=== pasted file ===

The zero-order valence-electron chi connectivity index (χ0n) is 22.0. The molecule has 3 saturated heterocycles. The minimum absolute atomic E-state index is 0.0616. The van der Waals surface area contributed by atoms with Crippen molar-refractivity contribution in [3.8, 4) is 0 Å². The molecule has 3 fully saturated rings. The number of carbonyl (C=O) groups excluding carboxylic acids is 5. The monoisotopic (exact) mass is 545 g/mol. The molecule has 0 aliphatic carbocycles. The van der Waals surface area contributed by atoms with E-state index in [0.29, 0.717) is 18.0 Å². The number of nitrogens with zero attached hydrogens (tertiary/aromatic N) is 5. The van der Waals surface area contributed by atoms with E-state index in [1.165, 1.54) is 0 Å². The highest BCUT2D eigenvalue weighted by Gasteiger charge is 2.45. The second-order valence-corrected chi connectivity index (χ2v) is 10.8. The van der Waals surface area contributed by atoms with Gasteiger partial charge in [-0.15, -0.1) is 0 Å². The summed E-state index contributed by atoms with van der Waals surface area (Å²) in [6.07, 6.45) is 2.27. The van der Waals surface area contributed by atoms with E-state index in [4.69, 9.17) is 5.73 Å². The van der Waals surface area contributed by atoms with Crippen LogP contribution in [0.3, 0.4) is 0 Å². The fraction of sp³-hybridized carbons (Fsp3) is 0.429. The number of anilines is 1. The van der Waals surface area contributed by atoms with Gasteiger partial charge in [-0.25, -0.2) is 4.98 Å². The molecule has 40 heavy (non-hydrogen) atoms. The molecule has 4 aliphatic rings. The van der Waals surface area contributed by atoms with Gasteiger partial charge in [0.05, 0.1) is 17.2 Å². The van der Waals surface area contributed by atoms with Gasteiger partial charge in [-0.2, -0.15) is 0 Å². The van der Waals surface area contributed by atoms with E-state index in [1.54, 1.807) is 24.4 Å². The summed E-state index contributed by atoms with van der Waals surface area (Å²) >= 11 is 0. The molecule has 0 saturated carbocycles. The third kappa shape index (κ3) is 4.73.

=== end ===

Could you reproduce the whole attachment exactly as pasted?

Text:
The zero-order valence-electron chi connectivity index (χ0n) is 22.0. The molecule has 3 saturated heterocycles. The minimum absolute atomic E-state index is 0.0616. The van der Waals surface area contributed by atoms with Crippen molar-refractivity contribution in [3.8, 4) is 0 Å². The molecule has 3 fully saturated rings. The number of carbonyl (C=O) groups excluding carboxylic acids is 5. The monoisotopic (exact) mass is 545 g/mol. The molecule has 0 aliphatic carbocycles. The van der Waals surface area contributed by atoms with E-state index in [0.29, 0.717) is 18.0 Å². The number of nitrogens with zero attached hydrogens (tertiary/aromatic N) is 5. The van der Waals surface area contributed by atoms with E-state index in [1.165, 1.54) is 0 Å². The highest BCUT2D eigenvalue weighted by Gasteiger charge is 2.45. The second-order valence-corrected chi connectivity index (χ2v) is 10.8. The van der Waals surface area contributed by atoms with Gasteiger partial charge in [-0.15, -0.1) is 0 Å². The summed E-state index contributed by atoms with van der Waals surface area (Å²) in [6.07, 6.45) is 2.27. The van der Waals surface area contributed by atoms with E-state index in [4.69, 9.17) is 5.73 Å². The van der Waals surface area contributed by atoms with Crippen LogP contribution in [0.3, 0.4) is 0 Å². The fraction of sp³-hybridized carbons (Fsp3) is 0.429. The number of anilines is 1. The van der Waals surface area contributed by atoms with Gasteiger partial charge in [-0.25, -0.2) is 4.98 Å². The molecule has 40 heavy (non-hydrogen) atoms. The molecule has 4 aliphatic rings. The van der Waals surface area contributed by atoms with Gasteiger partial charge in [0.05, 0.1) is 17.2 Å². The van der Waals surface area contributed by atoms with Gasteiger partial charge in [-0.2, -0.15) is 0 Å². The van der Waals surface area contributed by atoms with E-state index in [1.54, 1.807) is 24.4 Å². The summed E-state index contributed by atoms with van der Waals surface area (Å²) >= 11 is 0. The molecule has 0 saturated carbocycles. The third kappa shape index (κ3) is 4.73.